Age more than just a number in breast cancer

Screening for breast cancer needs to consider age, suggests new study

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NEW YORK—Privately held molecular diagnostics company Provista Diagnostics Inc. recently announced results of a study its researchers conducted that is reportedly the first to demonstrate age-related differences in Tumor-Associated antibodies (TAAbs) in breast cancer screenings. The results suggest strongly that age should be considered when developing diagnostic assays to detect breast cancer. The company presented the study results at the Miami Breast Cancer Conference in March.
The study examined the TAAbs and serum protein biomarkers (SPBs) of 492 women aged 25 to 75 whose results from diagnostic imaging fell into Breast Imaging Reporting and Data System (BIRADS) categories of BIRADS 3 (probably benign) or BIRADS 4 (suspicious), which are considered inconclusive or ambiguous findings.
The study found that age-related differences appeared in a majority of individual protein biomarkers, irrespective of other factors that may affect screening results, such as breast density and cancer prevalence. The data further suggested that age 50 may be a turning point for when changes may occur in TAAb expression, as hormone level changes associated with menopause could be a factor.
“While there have been multiple studies showing SPBs will likely change as a person ages, ours is the first study that shows expression of TAAbs changes with age as well,” says Dr. David Reese, president and CEO of Provista Diagnostics. “This is an important finding and advances the state of the science in the field of proteomics as a whole.”
The company plans to apply the findings of this study to its proteomic test Videssa Breast, a blood test that uses Provista’s patented ProteoMark technology to examine multiple SPBs and TAAbs to indicate the presence or absence of breast cancer. The test is designed to give clinicians and patients actionable information to support decision-making in the event that mammogram results are unclear.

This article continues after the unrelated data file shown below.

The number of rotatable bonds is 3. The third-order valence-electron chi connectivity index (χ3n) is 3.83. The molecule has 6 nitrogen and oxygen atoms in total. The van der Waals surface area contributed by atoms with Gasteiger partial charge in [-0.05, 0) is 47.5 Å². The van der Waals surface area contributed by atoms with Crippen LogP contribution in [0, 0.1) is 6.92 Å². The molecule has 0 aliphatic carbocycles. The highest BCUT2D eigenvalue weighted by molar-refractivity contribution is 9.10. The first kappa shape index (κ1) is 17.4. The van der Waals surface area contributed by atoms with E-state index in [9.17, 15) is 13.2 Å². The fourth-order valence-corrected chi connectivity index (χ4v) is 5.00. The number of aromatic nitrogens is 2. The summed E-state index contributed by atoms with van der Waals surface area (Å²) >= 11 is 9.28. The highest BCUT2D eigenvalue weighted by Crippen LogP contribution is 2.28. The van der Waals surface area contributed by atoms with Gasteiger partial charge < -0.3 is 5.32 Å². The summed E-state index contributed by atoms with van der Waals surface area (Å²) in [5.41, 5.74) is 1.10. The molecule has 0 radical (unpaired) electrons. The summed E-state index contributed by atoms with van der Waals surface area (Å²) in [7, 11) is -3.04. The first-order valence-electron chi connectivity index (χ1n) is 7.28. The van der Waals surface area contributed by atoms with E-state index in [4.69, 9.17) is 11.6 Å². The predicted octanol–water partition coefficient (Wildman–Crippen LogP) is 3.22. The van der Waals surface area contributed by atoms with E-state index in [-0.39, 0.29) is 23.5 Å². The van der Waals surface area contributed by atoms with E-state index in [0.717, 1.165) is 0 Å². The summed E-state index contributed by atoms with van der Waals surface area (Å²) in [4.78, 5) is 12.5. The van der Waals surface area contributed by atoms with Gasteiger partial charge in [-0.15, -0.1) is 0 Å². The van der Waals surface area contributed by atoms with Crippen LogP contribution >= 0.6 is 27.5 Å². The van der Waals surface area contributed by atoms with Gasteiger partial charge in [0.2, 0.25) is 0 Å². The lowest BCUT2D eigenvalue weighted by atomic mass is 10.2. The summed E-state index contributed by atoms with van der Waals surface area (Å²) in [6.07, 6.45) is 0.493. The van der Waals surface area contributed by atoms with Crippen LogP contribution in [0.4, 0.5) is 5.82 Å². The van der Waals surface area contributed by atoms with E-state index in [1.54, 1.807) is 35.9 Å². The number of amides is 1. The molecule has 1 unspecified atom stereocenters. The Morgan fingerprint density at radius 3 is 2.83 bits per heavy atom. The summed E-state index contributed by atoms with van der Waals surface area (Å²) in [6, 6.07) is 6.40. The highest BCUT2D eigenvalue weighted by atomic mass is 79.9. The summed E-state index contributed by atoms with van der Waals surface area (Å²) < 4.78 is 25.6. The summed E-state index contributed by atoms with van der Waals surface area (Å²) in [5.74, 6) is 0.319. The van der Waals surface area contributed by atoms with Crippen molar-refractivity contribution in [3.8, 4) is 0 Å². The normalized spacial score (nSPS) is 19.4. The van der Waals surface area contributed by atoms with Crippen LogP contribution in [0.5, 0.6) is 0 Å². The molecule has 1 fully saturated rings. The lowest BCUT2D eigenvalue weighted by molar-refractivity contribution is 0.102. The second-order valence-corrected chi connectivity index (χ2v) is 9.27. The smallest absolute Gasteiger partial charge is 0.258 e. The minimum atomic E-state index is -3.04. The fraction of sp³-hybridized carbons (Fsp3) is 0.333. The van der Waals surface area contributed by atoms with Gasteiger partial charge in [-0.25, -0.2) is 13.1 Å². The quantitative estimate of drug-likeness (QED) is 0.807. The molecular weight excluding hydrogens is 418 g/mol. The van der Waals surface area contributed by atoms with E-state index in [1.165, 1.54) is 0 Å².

Videssa Breast analyzes the proteins in the blood, using SPBs to measure with a high degree of certainty whether cancer is present and, if so, measures the presence of TAAbs, which are developed by the body to mount an attack against specific cancer cells. The unique signature of breast cancer TAAbs provides the specificity and certainty on cancer type. The combination of imaging with a proteomic test such as Videssa Breast offers a promising detection model that reduces uncertainty from ambiguous results, and reduces the rate of both false negatives and false positives, according to Provista.
Videssa Breast can improve detection of early breast cancer because results are not impacted by breast density, cancer stage or tumor size, which allows for earlier and more accurate diagnoses. The test is designed to give clinicians an unambiguous “yes” or “no” with one of two results—either a low protein signature that signifies the patient does not have breast cancer and that further diagnostic imaging and/or biopsy are likely not needed, or a high protein signature that indicates the patient may have breast cancer and that further diagnostic imaging and/or biopsy are warranted.
“By charting new scientific understanding of changes in both SPBs and TAAbs, we are able to apply it to Videssa to develop a more accurate diagnostic test that provide actionable results and peace of mind to both clinicians and patients,” says Dr. Kasey Benson, diagnostic developmental scientist for Provista Diagnostics.
With the results of their studies, Provista will now be able to produce two variations of Videssa Breast to account for changes in TAAbs due to aging.
“We plan to have Videssa Breast available to patients of all ages later this year,” says Reese. “This summer, Provista is planning to release the combined results of Provista 001 and Provista 002—both rigorous, prospectively collected, blinded, randomized multicenter clinical trials for Videssa Breast.”
“Breast cancer imaging is a critically important tool for the early diagnosis of breast cancer for patients of ages 25 to 75,” reaffirms Benson. “For patients, the accuracy and reliability of Videssa Breast … will mean they have the comfort and confidence that comes with clear, reliable results, and will be able to reduce stress and the burden that comes with additional testing and ‘wait and see’ approaches.”

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